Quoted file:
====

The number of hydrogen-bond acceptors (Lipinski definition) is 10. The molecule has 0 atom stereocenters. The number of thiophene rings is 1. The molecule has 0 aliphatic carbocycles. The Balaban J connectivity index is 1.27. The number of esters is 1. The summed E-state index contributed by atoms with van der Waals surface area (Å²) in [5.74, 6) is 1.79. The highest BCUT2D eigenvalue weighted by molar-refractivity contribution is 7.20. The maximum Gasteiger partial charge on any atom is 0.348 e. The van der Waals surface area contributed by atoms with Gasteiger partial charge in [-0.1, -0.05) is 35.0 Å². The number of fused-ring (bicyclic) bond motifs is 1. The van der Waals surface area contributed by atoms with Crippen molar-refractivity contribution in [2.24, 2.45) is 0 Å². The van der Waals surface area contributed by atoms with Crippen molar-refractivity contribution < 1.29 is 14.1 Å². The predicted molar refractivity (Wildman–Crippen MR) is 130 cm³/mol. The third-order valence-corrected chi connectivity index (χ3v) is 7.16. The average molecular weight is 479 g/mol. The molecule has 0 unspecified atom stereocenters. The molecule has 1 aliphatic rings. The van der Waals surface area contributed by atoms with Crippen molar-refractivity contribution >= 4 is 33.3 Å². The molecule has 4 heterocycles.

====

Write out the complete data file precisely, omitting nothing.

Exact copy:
The number of hydrogen-bond acceptors (Lipinski definition) is 10. The molecule has 0 atom stereocenters. The number of thiophene rings is 1. The molecule has 0 aliphatic carbocycles. The Balaban J connectivity index is 1.27. The number of esters is 1. The summed E-state index contributed by atoms with van der Waals surface area (Å²) in [5.74, 6) is 1.79. The highest BCUT2D eigenvalue weighted by molar-refractivity contribution is 7.20. The maximum Gasteiger partial charge on any atom is 0.348 e. The van der Waals surface area contributed by atoms with Gasteiger partial charge in [-0.1, -0.05) is 35.0 Å². The number of fused-ring (bicyclic) bond motifs is 1. The van der Waals surface area contributed by atoms with Crippen molar-refractivity contribution in [2.24, 2.45) is 0 Å². The van der Waals surface area contributed by atoms with Crippen molar-refractivity contribution < 1.29 is 14.1 Å². The predicted molar refractivity (Wildman–Crippen MR) is 130 cm³/mol. The third-order valence-corrected chi connectivity index (χ3v) is 7.16. The average molecular weight is 479 g/mol. The molecule has 0 unspecified atom stereocenters. The molecule has 1 aliphatic rings. The van der Waals surface area contributed by atoms with Crippen molar-refractivity contribution >= 4 is 33.3 Å². The molecule has 4 heterocycles.